• If a person feels dissatisfied with the proceedings of the tribunal, he/she can take the matter for review before the High Court within its area of jurisdiction.

Please note that an offence or a contravention against the Tribunal is punishable by a fine or imprisonment not exceeding two years or to both such fine and such imprisonment.

Contact details:

1066 Old Mutual Building
14th Floor
No.35 Pritchard Street
Tel:  +27 (11) 630 5035/ 36/ 37/ 48/ 49
+27 (11) 630 5051/ 53/ 54/ 55
+27 (11) 630 5071/ 32/ 25
Fax: +27 (11) 630 5057/ 52


The Provident Fund Adjudicator is a specialized tribunal established in terms of the Provident Fund Act 24 of 1956. The Adjudicator investigates and determines complaints of abuse of power, maladministration, disputes of fact or law and employer negligence of duty in respect of pension funds. The Adjudicator only investigates complaints in relation to pension funds registered in terms of the Pension Funds Act, pension funds includes Provident Funds, Retirement Annuity Funds and Preservation Funds. The outcome made by the Adjudicator is equivalent to civil judgments in the court of law.

The Provident Fund Act determines that only the following can lodge a complaint:
  • A beneficiary or former beneficiary of a fund;
  • Any group of the above;
  • An employer who participates in a fund;
  • The Board of Management of a fund, or any member of the board.

Before one can submit a complaint at the Provident Fund Adjudicator, they must first try to address the complaint to the party against whom he/she is complaining. After 30 days of non-response or after receiving an unsatisfactory response, the complainant may then lodge his/her complaint with the Adjudicator.

There is no prescribed format that one must follow in setting out the complaint. It is, however, important that all the required information be set out clearly and thoroughly.

The procedure for dealing with complaints is as follows:
  • On receipt of the complaint, it will be registered and allocated a reference number.
  • The complaint will be assessed in order to determine whether the Pension Funds Adjudicator has jurisdiction (legal mandate) to adjudicate the type of issue.
  • If the Adjudicator lacks jurisdiction, a letter will be addressed to the complainant referring him/her to the correct legal entity.
  • Should the matter fall within the jurisdiction of the Pension Funds Adjudicator, the complaint shall be forwarded to the party or parties against whom the complaint is raised to respond within 30 days.
  • ​​On receipt of the response, the complainant shall be granted an opportunity to comment on the response by submitting a reply letter.
  • ​​An assessment shall be conducted to determine whether the dispute can be resolved through a conciliation hearing with an independent Conciliator, if so, it shall be allocated for a conciliation hearing and the parties shall be informed accordingly by a letter.
  • ​​If the conciliation is unsuccessful or the dispute is not suitable for a conciliation it shall be forwarded to the adjudication team for an investigation on the factual and legal issues as contained in the submitted documents.
  • ​​A draft document with the findings and recommendations shall be forwarded to the Adjudicator or Deputy Adjudicator to make a ruling (i.e. the determination).
  • The signed outcome with reasons is sent to the parties.
  • ​​Any party, who feels that the outcome is not in accordance with the law, can approach the High Court with a formal application to have the determination reviewed.

Contact details:

Riverwalk Office Park
Block A, 4th Floor
41 Matroosberg Road
Ashlea Gardens
Tel: +27 (12) 346 1738/ +27 (12) 748 4000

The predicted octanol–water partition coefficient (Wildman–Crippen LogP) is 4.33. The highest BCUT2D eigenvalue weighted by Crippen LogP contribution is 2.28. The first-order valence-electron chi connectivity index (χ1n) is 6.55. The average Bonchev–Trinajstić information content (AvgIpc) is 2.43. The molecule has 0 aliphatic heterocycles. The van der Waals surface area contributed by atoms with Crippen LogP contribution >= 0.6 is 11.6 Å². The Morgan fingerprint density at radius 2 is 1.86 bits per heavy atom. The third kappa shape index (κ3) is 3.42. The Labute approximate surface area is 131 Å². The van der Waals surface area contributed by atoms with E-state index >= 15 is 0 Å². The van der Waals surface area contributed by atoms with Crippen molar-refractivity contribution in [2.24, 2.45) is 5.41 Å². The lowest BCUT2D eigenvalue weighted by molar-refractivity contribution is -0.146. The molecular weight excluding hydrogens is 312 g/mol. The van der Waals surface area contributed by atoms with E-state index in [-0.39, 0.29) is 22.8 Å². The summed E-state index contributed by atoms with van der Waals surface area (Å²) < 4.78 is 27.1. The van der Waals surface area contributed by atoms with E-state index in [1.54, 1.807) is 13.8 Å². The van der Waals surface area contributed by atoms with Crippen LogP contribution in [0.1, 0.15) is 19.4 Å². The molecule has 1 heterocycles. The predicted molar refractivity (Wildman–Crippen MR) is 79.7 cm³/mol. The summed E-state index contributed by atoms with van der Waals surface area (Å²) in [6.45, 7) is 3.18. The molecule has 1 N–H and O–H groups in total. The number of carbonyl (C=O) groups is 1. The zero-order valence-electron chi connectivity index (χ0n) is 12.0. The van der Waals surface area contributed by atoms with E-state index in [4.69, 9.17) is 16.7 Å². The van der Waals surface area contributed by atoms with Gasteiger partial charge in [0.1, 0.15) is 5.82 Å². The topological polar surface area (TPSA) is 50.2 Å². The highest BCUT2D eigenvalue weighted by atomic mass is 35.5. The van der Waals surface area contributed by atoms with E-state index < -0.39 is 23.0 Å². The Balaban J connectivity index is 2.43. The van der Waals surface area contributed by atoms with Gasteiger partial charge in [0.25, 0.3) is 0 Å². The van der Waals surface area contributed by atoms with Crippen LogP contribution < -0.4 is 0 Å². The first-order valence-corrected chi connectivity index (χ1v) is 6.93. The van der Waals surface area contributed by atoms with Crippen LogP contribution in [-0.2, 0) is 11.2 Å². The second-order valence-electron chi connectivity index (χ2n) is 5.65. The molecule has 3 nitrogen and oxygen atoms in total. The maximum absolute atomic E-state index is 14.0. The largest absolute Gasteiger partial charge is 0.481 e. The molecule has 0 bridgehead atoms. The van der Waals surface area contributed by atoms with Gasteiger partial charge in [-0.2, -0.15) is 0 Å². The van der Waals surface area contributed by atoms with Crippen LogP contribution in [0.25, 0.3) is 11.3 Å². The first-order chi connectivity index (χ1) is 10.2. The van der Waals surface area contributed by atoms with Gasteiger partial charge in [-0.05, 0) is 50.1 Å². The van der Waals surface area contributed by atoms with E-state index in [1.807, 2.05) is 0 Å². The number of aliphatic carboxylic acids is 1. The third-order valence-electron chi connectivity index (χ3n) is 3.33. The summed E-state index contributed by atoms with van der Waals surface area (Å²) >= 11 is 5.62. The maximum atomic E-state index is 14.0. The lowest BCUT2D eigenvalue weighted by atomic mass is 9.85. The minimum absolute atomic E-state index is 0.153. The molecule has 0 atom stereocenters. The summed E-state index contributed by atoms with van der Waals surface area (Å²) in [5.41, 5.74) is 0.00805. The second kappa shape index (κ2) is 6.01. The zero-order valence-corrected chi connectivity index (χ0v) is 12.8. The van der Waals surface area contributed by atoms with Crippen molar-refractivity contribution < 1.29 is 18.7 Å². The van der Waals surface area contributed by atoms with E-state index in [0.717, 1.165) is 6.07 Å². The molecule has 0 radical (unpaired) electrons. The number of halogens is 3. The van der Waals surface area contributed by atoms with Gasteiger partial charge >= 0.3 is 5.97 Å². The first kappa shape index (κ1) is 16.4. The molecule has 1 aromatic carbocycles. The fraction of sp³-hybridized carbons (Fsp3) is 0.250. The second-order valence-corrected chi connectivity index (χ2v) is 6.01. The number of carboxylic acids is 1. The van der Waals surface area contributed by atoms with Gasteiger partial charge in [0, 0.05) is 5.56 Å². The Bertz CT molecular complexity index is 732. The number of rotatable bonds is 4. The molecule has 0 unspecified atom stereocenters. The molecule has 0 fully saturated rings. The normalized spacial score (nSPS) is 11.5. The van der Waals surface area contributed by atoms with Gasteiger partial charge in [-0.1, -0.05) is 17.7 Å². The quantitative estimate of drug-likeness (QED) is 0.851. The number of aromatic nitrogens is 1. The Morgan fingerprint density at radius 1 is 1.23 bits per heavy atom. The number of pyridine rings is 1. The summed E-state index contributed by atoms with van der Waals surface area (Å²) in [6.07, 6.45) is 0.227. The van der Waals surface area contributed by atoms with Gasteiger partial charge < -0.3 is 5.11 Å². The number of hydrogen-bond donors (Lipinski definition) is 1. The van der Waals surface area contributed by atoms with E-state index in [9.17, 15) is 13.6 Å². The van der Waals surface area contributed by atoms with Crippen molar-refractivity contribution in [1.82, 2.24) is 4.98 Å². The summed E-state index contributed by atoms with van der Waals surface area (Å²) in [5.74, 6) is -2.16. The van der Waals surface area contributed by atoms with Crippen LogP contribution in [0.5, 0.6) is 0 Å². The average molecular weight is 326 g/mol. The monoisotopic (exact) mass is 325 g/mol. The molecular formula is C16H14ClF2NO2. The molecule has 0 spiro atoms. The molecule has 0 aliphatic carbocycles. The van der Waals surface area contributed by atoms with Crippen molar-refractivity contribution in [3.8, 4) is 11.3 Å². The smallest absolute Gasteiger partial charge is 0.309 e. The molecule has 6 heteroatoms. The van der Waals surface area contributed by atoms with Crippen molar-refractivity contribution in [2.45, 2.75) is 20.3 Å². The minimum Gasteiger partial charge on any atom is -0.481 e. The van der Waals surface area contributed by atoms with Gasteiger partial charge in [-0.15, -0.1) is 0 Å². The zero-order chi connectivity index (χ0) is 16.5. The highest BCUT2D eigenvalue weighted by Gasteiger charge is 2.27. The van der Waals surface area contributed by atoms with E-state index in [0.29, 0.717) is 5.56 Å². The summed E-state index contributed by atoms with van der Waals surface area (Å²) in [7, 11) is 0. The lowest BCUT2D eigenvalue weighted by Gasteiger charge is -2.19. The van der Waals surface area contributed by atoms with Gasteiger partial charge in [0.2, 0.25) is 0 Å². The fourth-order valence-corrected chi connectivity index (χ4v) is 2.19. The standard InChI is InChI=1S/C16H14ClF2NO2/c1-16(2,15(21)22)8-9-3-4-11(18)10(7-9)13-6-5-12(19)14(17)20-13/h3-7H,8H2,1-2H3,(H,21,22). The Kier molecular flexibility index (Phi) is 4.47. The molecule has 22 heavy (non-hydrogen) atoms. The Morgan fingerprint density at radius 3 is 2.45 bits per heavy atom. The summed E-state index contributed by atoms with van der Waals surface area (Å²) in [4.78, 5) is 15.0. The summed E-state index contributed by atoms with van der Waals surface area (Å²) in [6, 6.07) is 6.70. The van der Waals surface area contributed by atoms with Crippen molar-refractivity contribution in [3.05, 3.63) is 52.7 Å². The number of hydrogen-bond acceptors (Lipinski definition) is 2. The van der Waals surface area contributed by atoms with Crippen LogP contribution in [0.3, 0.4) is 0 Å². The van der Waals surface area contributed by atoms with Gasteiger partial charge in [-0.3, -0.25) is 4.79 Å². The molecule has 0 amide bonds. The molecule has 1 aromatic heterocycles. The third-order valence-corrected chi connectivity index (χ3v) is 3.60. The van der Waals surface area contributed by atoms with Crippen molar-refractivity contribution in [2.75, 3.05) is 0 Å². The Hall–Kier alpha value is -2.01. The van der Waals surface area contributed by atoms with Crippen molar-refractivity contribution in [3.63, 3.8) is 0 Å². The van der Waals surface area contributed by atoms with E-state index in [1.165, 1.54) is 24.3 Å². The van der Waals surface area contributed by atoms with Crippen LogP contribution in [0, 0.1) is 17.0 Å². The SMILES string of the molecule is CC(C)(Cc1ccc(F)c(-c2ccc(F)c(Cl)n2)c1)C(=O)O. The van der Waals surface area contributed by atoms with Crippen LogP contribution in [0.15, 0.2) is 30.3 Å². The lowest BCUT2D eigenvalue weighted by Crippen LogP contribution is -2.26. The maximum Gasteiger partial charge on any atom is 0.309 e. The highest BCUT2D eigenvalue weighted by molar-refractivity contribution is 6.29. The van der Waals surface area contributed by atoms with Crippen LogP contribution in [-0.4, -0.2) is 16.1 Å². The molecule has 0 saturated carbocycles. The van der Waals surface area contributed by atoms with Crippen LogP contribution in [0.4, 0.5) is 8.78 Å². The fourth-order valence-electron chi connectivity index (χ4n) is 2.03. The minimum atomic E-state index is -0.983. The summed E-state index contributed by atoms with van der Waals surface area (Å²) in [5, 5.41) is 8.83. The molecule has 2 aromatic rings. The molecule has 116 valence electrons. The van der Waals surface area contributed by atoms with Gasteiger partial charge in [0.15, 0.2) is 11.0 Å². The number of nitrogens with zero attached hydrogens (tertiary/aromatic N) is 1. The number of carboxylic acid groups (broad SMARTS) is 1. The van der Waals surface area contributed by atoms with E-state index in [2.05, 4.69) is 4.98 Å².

Fax: +27 (86) 693 7472


The National Consumer Tribunal was established in terms of the National Credit Act 34 of 2005. The Tribunal adjudicates on prohibited practice made in terms of the National Credit Act 34 of 2005 and the Consumer Protection Act 68 of 2008. Decisions by the Tribunal are equivalent to those made by the High Courts of South Africa.

The parties that can bring disputes before the Tribunal are:
  • The National Credit Regulator;
  • Consumers;
  • Credit providers;
  • Debt counsellors; and
  • Credit bureaux.

Within 20 business days of a decision being made by the Credit Regulator or within 20 business days of the failure of attempting alternative dispute resolution, an application can be lodged to the Tribunal. However, an application can also be lodged at a later stage, provided it has been approved by the Tribunal on good cause shown.

A Credit provider and a Consumer may approach the Tribunal directly, only after they have attempted to resolve the issue between themselves but had failed to reach a resolution. If this fails, the Consumer may refer the matter either to the Ombudsman that has jurisdiction, only if the credit provider is a financial institution. However, in any other cases the consumer may refer the matter to a consumer court or alternative dispute resolution agent.

The Tribunal is not one of first instance, except for in the following instances:
  • Complaints:
    • When the National Credit Regulator issues a notice of non-referral if the complaint appears to be frivolous or vexatious, or does not allege any facts which, if true, would constitute grounds for remedy under the National Credit Act;
    • When, after completing an investigation into a complaint, the National Credit Regulator decided not to refer the matter;
    • At any time, whether or not a hearing has commenced into a complaint, a complainant may apply to the Tribunal for interim (urgent) relief;
  • Consumers can apply for orders:
    • To compel a credit provider to produce a statement of account;
    • For a credit provider to compensate a consumer after the sale of surrendered goods;
    • For a pawnbroker to compensate a consumer for goods left with a pawnbroker;
    • To review the sale of goods; and
    • To review the decision of a debt counsellor not to issue a clearance certificate in terms of Section 71(3).
The steps to be followed when lodging a complaint with the Tribunal are as follows:
  1. Identify and fill in relevant form for the application;
  2. Provide required documents;
  • Pay required fee where necessary;
  1. Notify affected parties of application;
  2. Serve documents on affected parties and acquire proof of service; and
  3. File with the Tribunal.

Contact details:

Ground Floor
East Wing, Building B
Lakefield Office Park
272 West Avenue
Tel: +27 (12) 683 8140
Fax: +27 (12) 663 5693

Competition Act 89 of 1998 (As Amended)
Companies Act 71 of 2008